Nigerian, is your life really beautiful? A different way of thinking, a different way of looking at the world…

The concept of measurement is alien to many Nigerians. We are not a nation that uses data. Reality is too painful to bear. We prefer to lie to ourselves, to delude ourselves.

Every year pastors come up with slogans: 2011 (or whatever year it is, is your year of breakthrough) and a crowd of 20,000 in an auditorium respond with a chorus amen. The crowd of 20,000 is made of artisans, traders, junior and senior civil servants, entrepreneurs, oil and gas workers, captains of industry, in short a wide variety of humans. At the end of the year, 10 people climb the podium and give testimonies that they bought new cars. Or built houses. And pastor will insist that all who are present should be grateful for the “miracle” of being alive and well provided for.

The crowd focus on the stories. It doesn’t occur to them that 10 out of 20, 000 is a tiny fraction. That last year, it was 5 out of 10, 000. That the guy who bought a car is just one out of the 200 engineers and he has a first class degree that got him a job with Shell, and not one of the 5000 artisans. That the man who built a house has been saving half of his earnings for the last 10 years; not the junior civil servant whose salary has never lasted beyond the first week of the month. That only those who are alive go to church and the dead are not there to give testimonies. That it is only a fraction of those in church that are well fed. That there are countless outside who are hungry. That they have not taken an objective measurement of anything. They have only listened to stories. Stories that appeal to the emotions but that do not reflect population realities.

We are religious in Africa. We attribute life and well being to deities. Our own personal deities. As long as one Nigerian is well fed and alive, the world is at peace. He is blessed. Every other person should also pray for blessings and everybody will be blessed with long life like him. But he forgets that he is a senior banker and not everybody is a banker. There are questions we never ask ourselves.

How come it is that the world’s hungry, diseased and dying are more in the religious African countries? How come life expectancy don’t tally with religiosity? Shouldn’t the more religious countries have more people benefiting from the “miracle” of “being alive and well provided for”?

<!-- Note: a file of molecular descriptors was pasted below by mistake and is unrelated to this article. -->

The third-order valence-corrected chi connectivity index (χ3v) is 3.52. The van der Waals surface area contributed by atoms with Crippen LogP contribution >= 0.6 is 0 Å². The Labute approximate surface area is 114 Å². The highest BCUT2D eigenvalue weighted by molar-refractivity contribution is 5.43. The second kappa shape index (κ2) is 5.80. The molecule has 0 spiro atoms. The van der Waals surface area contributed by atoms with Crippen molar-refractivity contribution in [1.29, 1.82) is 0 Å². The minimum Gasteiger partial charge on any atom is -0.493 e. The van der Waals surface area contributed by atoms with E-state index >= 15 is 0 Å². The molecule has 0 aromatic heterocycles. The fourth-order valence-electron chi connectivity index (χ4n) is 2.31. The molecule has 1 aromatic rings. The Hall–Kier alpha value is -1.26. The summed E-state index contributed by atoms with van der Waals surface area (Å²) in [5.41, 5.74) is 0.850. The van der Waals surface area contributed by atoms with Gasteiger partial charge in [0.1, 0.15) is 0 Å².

If we compare sub-Saharan Africa and Scandinavia in terms of religiosity and human development indices and in terms of the strength of health systems, the data tell us a different story. How come the strength of the health systems and social inclusion tell us more about health and longevity than religiosity on a population scale? In Sweden, Denmark and Norway, 17%, 19% and 21% of the population respectively say religion is important to them, compared to 94%, 95% and 96% in Congo DR, Liberia and Nigeria. Life expectancy for the three Scandinavian countries are 82.4, 80.6 and 81.8 years respectively, while those for the African ones are 59.8, 61.4 and 54,5 years respectively. The percentages of those living below poverty line are even messier.

There are people who plan and work hard at achieving mundane daily necessities of life and there are people who pray for basic needs of daily living called “miracles” in Africa. The results are there to see. Religious persons see health and longevity as personal favour, based on their goodness and the grace of a particular deity (there are about 5000 of them by the way), serious people see population health and longevity as public health and social policy issues, where everybody is planned for, irrespective of which deity they believe in. Therein lies the difference between those who have a personal, fatalistic and parochial view of well being and those who take a pragmatic, rational and population approach to well being and longevity.

Summary: we must learn to think in numbers and statistics. “The population life expectancy in Nigeria is 55years compared to Sweden’s 82 years” (for example). Not “my father was in church yesterday to celebrate his 100th birthday, so God is faithful to Nigeria”. Similarly, we must stop saying “your case is different in Jesus’ name; when others are dying at 50 years, you will live to be 100 years” (only monsters should think this way!) but ask ourselves what we can do about our social policy and health system to increase the percentage of our elderly who live to 100 years in good health, irrespective of the deity they believe in.

That is how normal humans think.